CU basketball head coach Tad Boyle and assistant coach Mike Rohn made an initial impact on Daniels after spending time in Fort Myers for the second half of Maddox’s sophomore season. Daniels said once he took a visit to Boulder, he knew it was the place for him.

“Coach Rohn and coach Boyle started talking to me toward the second half of the (junior college) season in the spring and they both came down … to see me in Fort Myers,” Daniels said. “I really liked the school. (Rohn and Boyle) were just there consistently all through the second half of the season, through the playoffs, through the wins, through the losses, through everything. Once I came and took my visit (to Colorado) and met all the players, all the coaches and everybody else beyond coach Boyle and coach Rohn, I knew this was the place to be. It was an easy decision.”

Health, wellness and fitness are integral parts of the lives of Daniels and his brother. The twins feed off and motivate each other in these areas and life in general. Mason said because of Boulder’s notoriety as a hub for health and wellness, Daniels felt right at home.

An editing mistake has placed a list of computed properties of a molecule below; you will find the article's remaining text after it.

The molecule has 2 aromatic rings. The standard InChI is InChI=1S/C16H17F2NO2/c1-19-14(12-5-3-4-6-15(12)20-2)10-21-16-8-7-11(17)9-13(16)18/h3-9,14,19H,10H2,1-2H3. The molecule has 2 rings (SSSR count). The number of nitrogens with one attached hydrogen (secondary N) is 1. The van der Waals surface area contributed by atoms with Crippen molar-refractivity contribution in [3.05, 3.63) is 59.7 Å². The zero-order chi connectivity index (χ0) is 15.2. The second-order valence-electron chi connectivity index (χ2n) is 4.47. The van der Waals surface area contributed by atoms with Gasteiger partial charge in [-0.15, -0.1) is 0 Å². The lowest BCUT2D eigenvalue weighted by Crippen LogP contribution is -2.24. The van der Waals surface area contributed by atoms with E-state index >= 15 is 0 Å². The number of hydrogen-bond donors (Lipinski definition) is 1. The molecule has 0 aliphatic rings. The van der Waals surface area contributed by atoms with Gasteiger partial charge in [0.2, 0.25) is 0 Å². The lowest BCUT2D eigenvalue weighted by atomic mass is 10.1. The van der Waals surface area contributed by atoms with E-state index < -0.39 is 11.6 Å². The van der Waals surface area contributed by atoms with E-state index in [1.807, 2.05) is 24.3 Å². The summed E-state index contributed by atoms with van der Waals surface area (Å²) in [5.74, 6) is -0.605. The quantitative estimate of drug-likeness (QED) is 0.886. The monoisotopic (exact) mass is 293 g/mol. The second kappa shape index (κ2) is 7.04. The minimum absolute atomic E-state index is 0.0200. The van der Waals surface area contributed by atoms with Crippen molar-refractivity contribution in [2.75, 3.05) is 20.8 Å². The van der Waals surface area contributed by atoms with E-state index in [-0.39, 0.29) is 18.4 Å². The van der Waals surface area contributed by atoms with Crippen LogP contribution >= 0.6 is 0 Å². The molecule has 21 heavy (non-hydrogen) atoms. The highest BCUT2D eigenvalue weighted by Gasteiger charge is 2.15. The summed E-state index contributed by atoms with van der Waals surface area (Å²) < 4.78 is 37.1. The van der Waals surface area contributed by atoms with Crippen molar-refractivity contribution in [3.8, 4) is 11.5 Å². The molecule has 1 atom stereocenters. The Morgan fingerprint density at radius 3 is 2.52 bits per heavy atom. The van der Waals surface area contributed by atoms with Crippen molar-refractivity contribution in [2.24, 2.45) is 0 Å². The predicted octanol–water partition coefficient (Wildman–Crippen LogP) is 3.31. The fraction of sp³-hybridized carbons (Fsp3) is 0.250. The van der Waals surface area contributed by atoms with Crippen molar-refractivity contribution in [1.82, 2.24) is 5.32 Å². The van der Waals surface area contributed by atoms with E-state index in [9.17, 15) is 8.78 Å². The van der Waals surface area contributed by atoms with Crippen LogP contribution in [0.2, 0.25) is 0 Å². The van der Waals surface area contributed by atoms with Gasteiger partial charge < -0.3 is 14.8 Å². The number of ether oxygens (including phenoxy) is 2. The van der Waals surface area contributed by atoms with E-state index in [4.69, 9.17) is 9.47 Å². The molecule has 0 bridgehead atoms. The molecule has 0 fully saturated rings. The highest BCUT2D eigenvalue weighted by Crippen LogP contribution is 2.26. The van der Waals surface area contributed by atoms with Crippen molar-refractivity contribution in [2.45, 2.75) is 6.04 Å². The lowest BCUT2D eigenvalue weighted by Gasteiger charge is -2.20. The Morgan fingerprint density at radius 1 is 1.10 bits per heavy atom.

“I was happy for him,” Mason said. “I remember he called me on the phone and he was like, ‘man, it’s amazing here.’ We have a lot of other interests apart from basketball and we enjoy taking care our bodies and stuff like that. So, this was something that, being in Boulder, a health and fitness capital, was a big-time thing for him. He loved the coaches. They really wanted him, so I just told him ‘yeah bro, it seems like a no-brainer.’”

Since arriving on campus early this summer, Daniels has made the improving his defensive skillset a priority. He said there a few small details to learn that will come with practice, but defense and decision-making were the focus over the summer leading up to the Buffs’ exhibition with Pomona-Pitzer on October 26.

“I would definitely say defensively as far as just guarding the ball,” Daniels said. “I need to get better as far as positioning, the little things that are different from what I’m used to as far as playing help side defense. But, I would say defensively and making quicker decisions.”